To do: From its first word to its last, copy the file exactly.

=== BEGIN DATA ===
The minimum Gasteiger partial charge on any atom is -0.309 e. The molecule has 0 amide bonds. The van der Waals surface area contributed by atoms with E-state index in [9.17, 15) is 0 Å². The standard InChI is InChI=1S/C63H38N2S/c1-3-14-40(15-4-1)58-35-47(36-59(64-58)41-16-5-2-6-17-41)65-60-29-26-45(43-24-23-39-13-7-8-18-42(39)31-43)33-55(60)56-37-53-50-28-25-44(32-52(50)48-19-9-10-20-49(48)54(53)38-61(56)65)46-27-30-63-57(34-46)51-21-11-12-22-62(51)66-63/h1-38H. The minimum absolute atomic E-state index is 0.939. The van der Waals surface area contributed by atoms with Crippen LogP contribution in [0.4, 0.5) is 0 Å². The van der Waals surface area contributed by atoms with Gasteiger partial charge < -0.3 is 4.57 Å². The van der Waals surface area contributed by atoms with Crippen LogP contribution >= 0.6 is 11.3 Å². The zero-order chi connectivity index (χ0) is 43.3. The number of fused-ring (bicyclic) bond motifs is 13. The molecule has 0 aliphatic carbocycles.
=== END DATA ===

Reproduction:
The minimum Gasteiger partial charge on any atom is -0.309 e. The molecule has 0 amide bonds. The van der Waals surface area contributed by atoms with E-state index in [9.17, 15) is 0 Å². The standard InChI is InChI=1S/C63H38N2S/c1-3-14-40(15-4-1)58-35-47(36-59(64-58)41-16-5-2-6-17-41)65-60-29-26-45(43-24-23-39-13-7-8-18-42(39)31-43)33-55(60)56-37-53-50-28-25-44(32-52(50)48-19-9-10-20-49(48)54(53)38-61(56)65)46-27-30-63-57(34-46)51-21-11-12-22-62(51)66-63/h1-38H. The minimum absolute atomic E-state index is 0.939. The van der Waals surface area contributed by atoms with Crippen LogP contribution in [0.4, 0.5) is 0 Å². The van der Waals surface area contributed by atoms with Gasteiger partial charge < -0.3 is 4.57 Å². The van der Waals surface area contributed by atoms with Crippen LogP contribution >= 0.6 is 11.3 Å². The zero-order chi connectivity index (χ0) is 43.3. The number of fused-ring (bicyclic) bond motifs is 13. The molecule has 0 aliphatic carbocycles.